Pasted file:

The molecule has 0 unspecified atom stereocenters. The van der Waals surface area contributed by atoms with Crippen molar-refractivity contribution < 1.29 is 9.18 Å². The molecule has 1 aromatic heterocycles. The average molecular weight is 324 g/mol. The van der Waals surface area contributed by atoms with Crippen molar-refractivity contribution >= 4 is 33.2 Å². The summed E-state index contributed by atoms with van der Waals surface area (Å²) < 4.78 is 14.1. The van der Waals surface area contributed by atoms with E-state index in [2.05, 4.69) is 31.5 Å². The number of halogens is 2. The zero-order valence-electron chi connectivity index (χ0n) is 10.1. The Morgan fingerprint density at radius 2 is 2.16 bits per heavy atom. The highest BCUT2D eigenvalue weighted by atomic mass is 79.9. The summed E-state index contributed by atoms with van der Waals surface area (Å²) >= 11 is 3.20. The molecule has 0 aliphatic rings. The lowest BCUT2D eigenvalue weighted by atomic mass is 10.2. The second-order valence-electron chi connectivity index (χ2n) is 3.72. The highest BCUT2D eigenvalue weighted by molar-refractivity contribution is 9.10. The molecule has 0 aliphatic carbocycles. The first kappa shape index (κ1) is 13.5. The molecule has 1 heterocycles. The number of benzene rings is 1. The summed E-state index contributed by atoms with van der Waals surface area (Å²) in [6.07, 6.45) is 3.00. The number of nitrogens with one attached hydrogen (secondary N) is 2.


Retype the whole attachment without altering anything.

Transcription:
The molecule has 0 unspecified atom stereocenters. The van der Waals surface area contributed by atoms with Crippen molar-refractivity contribution < 1.29 is 9.18 Å². The molecule has 1 aromatic heterocycles. The average molecular weight is 324 g/mol. The van der Waals surface area contributed by atoms with Crippen molar-refractivity contribution >= 4 is 33.2 Å². The summed E-state index contributed by atoms with van der Waals surface area (Å²) < 4.78 is 14.1. The van der Waals surface area contributed by atoms with E-state index in [2.05, 4.69) is 31.5 Å². The number of halogens is 2. The zero-order valence-electron chi connectivity index (χ0n) is 10.1. The Morgan fingerprint density at radius 2 is 2.16 bits per heavy atom. The highest BCUT2D eigenvalue weighted by atomic mass is 79.9. The summed E-state index contributed by atoms with van der Waals surface area (Å²) >= 11 is 3.20. The molecule has 0 aliphatic rings. The lowest BCUT2D eigenvalue weighted by atomic mass is 10.2. The second-order valence-electron chi connectivity index (χ2n) is 3.72. The highest BCUT2D eigenvalue weighted by molar-refractivity contribution is 9.10. The molecule has 0 aliphatic carbocycles. The first kappa shape index (κ1) is 13.5. The molecule has 1 heterocycles. The number of benzene rings is 1. The summed E-state index contributed by atoms with van der Waals surface area (Å²) in [6.07, 6.45) is 3.00. The number of nitrogens with one attached hydrogen (secondary N) is 2.